KISSA AND DAWAT: Palestine in the Moro Psyche

ZAMBOANGA CITY (MindaNews / 20 May) – We are witnessing another round of violence in the Holy Land and for Muslims around the world seeing their fellows suffering that much in the blessed month of Ramadhan, specifically in the last 10 days of it, when Muslims aspire to benefit from the blessings of “Laylatul Qadr” (Night of Power), the holiest of holy, is simply too much, not to be able to express their angst and sentiments.

Ramadhan is done for the Hijrah Year 1442. The Eidul Fitr (Feast of the Breaking of the Fast) on May 13 has been celebrated. It was also a national holiday in the Philippines based Republic Act No. 9177 sponsored by Senator Loren Legarda. However, the Palestinians are stuck in their predicament since the partition of their homeland. On social media, Moros from different shades and backgrounds are unanimous in their pro-Palestinian stance. They are also vocal in their antagonism about Israeli occupation and aggression.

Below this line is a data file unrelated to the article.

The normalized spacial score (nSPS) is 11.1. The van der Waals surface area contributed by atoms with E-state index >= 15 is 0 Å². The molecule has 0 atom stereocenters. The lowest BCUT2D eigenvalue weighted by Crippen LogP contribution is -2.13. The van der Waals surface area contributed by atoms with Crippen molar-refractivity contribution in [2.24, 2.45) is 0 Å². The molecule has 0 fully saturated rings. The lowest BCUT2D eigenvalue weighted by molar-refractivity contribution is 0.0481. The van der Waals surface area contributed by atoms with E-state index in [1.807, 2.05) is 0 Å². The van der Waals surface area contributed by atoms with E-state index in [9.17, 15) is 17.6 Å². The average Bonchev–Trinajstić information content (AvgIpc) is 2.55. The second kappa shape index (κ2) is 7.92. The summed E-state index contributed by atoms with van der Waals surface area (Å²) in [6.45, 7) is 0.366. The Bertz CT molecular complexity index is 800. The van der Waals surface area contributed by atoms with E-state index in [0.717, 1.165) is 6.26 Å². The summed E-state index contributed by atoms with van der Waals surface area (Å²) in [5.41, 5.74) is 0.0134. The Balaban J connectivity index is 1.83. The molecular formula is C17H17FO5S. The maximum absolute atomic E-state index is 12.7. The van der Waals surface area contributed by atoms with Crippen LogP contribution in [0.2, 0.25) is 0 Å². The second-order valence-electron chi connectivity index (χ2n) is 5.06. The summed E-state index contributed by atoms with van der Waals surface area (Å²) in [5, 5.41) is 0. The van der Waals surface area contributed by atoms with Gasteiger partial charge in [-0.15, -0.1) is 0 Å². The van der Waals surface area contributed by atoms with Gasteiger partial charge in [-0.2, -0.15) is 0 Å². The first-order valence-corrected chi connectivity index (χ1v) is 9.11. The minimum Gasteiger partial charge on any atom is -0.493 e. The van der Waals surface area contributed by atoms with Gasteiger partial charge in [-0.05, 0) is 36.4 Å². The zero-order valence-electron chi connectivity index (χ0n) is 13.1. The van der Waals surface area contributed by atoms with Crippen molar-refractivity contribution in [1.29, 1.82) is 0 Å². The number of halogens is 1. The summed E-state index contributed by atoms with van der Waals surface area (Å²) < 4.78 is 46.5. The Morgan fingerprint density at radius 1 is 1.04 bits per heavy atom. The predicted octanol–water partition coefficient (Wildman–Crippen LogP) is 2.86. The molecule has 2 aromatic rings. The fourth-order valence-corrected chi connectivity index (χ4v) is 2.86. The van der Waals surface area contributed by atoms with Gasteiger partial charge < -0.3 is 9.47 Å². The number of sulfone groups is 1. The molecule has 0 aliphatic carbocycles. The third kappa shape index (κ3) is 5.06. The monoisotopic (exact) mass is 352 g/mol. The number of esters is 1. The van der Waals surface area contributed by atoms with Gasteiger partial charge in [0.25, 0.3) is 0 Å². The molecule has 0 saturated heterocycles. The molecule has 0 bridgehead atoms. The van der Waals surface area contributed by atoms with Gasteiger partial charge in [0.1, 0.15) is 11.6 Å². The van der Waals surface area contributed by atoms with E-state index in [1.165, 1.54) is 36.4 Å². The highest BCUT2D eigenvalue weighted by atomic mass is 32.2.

Perhaps many fellow Filipinos wonder why the Moros are so vocal about a political issue in the Holy Land, but not as much vocal when it comes to national and local issues, such as the West Philippine Sea or the recent storming of Datu Paglas (Maguindanao) by the BIFF.